Indexed on: 01 Oct '94Published on: 01 Oct '94Published in: Appetite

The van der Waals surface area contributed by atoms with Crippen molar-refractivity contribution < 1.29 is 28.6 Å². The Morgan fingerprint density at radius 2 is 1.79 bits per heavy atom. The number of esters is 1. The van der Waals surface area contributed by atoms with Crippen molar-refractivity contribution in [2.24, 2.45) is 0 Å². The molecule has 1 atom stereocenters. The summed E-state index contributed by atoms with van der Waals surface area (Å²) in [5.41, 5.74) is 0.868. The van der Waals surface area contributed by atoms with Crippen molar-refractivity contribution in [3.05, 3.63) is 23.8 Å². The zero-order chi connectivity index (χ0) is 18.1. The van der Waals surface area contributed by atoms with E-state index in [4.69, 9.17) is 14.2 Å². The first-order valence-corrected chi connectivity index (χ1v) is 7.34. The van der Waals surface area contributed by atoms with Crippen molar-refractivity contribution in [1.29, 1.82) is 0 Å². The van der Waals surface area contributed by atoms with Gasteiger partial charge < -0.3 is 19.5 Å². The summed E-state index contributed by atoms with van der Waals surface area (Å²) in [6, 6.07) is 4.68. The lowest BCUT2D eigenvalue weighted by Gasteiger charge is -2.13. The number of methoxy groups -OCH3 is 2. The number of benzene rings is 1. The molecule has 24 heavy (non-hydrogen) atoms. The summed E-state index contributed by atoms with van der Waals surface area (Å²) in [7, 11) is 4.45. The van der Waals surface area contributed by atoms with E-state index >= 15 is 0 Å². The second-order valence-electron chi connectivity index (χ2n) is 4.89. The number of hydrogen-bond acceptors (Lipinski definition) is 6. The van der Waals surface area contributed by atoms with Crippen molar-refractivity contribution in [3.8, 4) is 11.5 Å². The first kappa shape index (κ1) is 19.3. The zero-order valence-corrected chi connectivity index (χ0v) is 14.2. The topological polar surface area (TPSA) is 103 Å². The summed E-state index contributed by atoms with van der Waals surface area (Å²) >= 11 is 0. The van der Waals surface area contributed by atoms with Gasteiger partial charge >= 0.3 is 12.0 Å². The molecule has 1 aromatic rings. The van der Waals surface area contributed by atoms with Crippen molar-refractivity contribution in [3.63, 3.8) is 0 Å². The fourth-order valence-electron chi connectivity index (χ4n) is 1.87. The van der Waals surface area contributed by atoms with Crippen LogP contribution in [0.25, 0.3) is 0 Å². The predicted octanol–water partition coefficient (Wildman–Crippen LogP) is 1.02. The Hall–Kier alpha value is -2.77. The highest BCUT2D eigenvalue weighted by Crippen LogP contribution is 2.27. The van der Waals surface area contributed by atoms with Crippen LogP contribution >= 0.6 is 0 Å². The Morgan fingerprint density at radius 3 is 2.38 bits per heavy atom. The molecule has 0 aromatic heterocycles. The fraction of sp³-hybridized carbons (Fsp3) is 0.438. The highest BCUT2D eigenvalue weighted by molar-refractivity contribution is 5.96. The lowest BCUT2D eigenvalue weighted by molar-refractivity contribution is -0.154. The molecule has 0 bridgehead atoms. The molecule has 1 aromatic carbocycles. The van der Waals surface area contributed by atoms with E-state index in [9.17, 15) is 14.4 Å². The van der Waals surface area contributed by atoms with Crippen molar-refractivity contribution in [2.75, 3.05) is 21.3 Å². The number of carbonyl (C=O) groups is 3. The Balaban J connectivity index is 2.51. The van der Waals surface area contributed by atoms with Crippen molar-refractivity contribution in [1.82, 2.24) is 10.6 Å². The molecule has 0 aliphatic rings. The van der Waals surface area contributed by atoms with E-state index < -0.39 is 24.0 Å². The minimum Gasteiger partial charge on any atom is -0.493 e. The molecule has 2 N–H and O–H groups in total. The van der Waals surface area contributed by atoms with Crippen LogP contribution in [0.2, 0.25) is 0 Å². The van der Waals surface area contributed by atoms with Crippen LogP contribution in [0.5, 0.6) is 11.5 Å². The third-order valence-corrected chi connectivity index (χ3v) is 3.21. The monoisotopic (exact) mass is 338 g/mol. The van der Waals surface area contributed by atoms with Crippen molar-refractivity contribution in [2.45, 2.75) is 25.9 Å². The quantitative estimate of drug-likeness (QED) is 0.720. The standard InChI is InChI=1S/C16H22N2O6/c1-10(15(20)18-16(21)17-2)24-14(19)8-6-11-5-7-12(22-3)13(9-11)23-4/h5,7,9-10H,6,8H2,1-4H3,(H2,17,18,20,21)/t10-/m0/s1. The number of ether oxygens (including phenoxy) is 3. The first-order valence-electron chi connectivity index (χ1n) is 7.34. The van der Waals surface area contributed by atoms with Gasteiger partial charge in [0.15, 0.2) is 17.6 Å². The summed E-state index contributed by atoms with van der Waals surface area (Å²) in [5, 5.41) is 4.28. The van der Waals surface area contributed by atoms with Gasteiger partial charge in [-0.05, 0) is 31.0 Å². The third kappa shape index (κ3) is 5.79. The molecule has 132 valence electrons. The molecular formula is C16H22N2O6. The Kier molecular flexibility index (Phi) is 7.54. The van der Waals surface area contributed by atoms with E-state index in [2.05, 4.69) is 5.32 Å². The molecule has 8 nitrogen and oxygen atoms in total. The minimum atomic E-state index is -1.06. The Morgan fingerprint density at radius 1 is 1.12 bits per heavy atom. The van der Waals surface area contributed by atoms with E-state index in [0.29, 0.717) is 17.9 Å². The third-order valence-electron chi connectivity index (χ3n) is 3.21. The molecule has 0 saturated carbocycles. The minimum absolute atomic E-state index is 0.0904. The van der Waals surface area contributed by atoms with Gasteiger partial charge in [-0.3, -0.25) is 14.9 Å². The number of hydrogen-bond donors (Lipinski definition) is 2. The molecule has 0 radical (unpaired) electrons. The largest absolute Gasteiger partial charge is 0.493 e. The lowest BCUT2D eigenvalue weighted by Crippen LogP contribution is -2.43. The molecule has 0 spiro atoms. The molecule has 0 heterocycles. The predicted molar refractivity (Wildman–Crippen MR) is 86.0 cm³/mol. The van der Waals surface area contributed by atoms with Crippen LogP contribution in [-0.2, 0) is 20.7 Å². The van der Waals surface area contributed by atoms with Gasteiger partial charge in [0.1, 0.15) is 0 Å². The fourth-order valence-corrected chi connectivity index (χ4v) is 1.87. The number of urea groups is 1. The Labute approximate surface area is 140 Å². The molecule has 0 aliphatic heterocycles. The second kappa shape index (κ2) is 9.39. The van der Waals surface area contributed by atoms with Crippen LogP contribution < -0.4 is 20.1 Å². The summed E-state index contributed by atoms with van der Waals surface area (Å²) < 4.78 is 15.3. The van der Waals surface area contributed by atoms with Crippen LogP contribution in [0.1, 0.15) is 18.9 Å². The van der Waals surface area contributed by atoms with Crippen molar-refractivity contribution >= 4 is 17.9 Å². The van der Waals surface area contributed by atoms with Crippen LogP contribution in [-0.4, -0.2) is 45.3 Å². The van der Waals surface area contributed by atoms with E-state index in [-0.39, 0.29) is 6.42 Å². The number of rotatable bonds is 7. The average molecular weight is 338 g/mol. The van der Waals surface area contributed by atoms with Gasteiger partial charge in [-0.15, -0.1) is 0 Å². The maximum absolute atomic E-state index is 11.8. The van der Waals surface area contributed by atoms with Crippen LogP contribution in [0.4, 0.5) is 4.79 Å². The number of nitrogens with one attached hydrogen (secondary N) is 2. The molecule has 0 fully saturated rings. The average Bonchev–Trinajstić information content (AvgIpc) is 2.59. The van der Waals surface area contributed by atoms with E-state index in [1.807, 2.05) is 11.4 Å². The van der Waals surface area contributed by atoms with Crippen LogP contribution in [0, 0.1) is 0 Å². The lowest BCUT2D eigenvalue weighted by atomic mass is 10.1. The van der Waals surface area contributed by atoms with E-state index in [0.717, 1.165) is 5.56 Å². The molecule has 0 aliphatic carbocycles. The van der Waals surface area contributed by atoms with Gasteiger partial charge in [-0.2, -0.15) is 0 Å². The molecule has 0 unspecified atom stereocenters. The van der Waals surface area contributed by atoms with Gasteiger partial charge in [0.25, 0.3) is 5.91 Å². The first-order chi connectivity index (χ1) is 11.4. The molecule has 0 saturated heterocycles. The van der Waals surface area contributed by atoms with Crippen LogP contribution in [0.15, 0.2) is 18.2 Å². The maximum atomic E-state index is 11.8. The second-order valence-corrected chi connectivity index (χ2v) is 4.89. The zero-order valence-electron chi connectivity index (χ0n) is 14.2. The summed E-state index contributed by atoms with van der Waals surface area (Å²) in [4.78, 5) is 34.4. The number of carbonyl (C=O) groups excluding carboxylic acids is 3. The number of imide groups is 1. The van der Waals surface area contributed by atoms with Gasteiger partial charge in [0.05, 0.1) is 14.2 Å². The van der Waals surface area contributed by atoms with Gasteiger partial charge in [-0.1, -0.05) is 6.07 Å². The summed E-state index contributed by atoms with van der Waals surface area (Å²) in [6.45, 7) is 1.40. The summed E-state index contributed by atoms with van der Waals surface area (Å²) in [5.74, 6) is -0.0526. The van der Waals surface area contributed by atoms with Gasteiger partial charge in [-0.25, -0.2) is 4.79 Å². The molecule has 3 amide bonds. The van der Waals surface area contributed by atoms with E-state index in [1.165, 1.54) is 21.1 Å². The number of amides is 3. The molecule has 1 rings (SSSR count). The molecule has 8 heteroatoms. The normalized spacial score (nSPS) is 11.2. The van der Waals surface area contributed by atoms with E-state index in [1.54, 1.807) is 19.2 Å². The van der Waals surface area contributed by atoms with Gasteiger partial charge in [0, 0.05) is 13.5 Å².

In order to construct a behavioral neophobia measure for children, we had 5-, 8- and 11-year-olds choose from ten novel and ten familiar foods which ones they were willing to taste. Meanwhile, their parents indicated their own willingness to taste each of the foods, predicted the children's willingness, estimated the number of times they and their children had eaten the foods, and completed trait measures of food neophobia for themselves and the children. The children's levels of behavioral neophobia were significantly related to both their levels of trait neophobia and their parents' predictions of their willingness to eat the foods (r = 0.38 and 0.34, respectively; p < 0.001). In addition, children's and parents' behavioral and trait neophobia scores were significantly related (both r = 0.31; p < 0.001). Finally, parents but not children were more neophobic with respect to foods of animal (vs. vegetable) origin.